Five emerging artists from Hull have had their designs commissioned for display along the new footpath that runs along the periphery of Alexandra Dock.
The sculptures, which have been designed by students and interns at Hull School of Art & Design, part of Hull College Group, have now been commissioned by Associated British Ports (ABP) and Hull City Council and will be displayed at strategic points along the new footpath that runs around the dock, site of the new Siemens development.
The pieces will be made with new and reclaimed materials and ABP’s original brief stipulated that they should represent Hull’s maritime heritage and its future.
Debra Keable, Holly Lawson, Jordan Palmer, Luke Beech and Peter Coates have been working over the summer to perfect their designs following an initial panel review in May, during which their proposals were heard by a group consisting of representatives from Hull City Council, ABP, Hull School of Art & Design and Spearfish, a community arts organisation tasked with helping the group through the design and construction process.
A final panel review took place in October and both ABP and the City Council have now given the designs the rubber stamp. Spearfish themselves will provide a sixth piece of art for the pathway and all six will be revealed to the public when they’ve been completed in spring 2016.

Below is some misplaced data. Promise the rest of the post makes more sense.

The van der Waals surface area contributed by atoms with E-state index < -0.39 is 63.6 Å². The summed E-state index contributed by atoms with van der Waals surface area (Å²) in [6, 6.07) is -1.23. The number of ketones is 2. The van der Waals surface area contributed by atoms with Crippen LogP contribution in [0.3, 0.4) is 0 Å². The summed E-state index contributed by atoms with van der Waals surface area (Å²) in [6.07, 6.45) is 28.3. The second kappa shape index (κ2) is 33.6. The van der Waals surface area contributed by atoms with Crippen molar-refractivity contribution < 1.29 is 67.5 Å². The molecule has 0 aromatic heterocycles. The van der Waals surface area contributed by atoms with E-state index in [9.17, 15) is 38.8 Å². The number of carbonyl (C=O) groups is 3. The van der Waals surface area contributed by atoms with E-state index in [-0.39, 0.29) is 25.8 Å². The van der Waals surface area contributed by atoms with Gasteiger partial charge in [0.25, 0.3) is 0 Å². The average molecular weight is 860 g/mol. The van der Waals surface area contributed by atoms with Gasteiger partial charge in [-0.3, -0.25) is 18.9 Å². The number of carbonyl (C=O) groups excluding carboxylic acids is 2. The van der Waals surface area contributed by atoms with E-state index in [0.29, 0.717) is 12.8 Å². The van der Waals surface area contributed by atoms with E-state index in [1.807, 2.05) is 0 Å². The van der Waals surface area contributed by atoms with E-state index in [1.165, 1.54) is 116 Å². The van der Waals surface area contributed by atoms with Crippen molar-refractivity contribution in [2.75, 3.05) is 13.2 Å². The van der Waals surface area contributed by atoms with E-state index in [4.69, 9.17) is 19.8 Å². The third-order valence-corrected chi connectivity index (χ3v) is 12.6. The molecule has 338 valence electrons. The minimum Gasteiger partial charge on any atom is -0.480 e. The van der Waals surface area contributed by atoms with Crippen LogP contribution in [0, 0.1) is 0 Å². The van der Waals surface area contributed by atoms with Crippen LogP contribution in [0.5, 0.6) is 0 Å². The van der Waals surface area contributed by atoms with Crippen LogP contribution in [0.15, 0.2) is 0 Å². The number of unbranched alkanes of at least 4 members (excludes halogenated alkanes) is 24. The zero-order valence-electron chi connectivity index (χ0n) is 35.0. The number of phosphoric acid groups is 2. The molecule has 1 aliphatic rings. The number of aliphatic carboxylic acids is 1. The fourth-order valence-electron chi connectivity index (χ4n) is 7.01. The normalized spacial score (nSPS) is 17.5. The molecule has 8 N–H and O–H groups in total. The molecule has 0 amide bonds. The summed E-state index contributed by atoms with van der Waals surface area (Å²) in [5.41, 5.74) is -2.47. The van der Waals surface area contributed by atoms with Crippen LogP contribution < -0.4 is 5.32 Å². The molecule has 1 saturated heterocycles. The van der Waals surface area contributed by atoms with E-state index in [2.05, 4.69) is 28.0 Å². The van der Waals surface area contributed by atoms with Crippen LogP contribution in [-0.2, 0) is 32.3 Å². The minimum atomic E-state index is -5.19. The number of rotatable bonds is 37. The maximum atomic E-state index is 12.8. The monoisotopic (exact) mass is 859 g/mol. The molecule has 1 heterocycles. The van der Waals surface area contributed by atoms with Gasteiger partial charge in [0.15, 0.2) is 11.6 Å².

Luke Beech, who’s currently in the final year of a Fine Art degree at the Hull School of Art & Design said: “Opportunities of this scale are rare for early-career artists such as myself and I still find it unbelievably exciting that ABP are enabling me to see my project through to fruition.
“The whole experience has been a huge learning curve, helping me develop and expand on a variety of skills. Not only will this be a great addition to my portfolio but the process has helped gear me with the tools and confidence to undertake similar projects in the future.”
ABP has donated materials and a number of pieces of equipment from the port estate, all of which is either no longer in use, or is surplus to requirements, and the students were able use these to create their artwork if they chose to.
ABP Head of Projects Humber, Simon Brett said: “We felt enormously privileged to be able to give a group of artists who are studying and working locally, the opportunity to get involved in this world-leading project and design a permanent installation for the new public right of way.
“It’s been an interesting and very enjoyable process watching the artists submit their ideas and refine them until they were happy that they were worthy of display. We have found a group of very talented people and I’m confident their work will make the footpath not just a route around the site, but a destination in itself.”
Jon Pywell, Manager for City Cultural Development at Hull City Council said: “I am delighted that this collaboration between Hull School of Art and Design and ABP has provided the opportunity for a number of talented artists to work on a major public realm project, which celebrates our industrial and maritime heritage in such an innovative way.”
The works will be accompanied by exhibition panels designed by local primary and secondary schools and information boards telling the story of Alexandra Dock.